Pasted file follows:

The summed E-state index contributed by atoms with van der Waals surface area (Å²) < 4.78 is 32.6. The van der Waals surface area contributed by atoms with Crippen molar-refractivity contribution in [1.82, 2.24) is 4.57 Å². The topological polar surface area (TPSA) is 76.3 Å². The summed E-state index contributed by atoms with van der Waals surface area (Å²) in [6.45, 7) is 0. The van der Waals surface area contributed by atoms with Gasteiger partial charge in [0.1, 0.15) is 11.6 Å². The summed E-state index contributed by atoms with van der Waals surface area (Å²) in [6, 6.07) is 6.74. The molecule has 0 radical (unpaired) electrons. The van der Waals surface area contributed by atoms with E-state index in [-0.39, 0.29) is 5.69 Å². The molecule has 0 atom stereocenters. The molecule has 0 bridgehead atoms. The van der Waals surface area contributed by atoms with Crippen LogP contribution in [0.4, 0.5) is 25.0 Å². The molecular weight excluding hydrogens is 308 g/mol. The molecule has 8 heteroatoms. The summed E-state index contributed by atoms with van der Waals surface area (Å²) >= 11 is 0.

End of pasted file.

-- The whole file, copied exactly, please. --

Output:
The summed E-state index contributed by atoms with van der Waals surface area (Å²) < 4.78 is 32.6. The van der Waals surface area contributed by atoms with Crippen molar-refractivity contribution in [1.82, 2.24) is 4.57 Å². The topological polar surface area (TPSA) is 76.3 Å². The summed E-state index contributed by atoms with van der Waals surface area (Å²) in [6.45, 7) is 0. The van der Waals surface area contributed by atoms with Gasteiger partial charge in [0.1, 0.15) is 11.6 Å². The summed E-state index contributed by atoms with van der Waals surface area (Å²) in [6, 6.07) is 6.74. The molecule has 0 radical (unpaired) electrons. The van der Waals surface area contributed by atoms with E-state index in [-0.39, 0.29) is 5.69 Å². The molecule has 0 atom stereocenters. The molecule has 0 bridgehead atoms. The van der Waals surface area contributed by atoms with Crippen LogP contribution in [0.4, 0.5) is 25.0 Å². The molecular weight excluding hydrogens is 308 g/mol. The molecule has 8 heteroatoms. The summed E-state index contributed by atoms with van der Waals surface area (Å²) >= 11 is 0.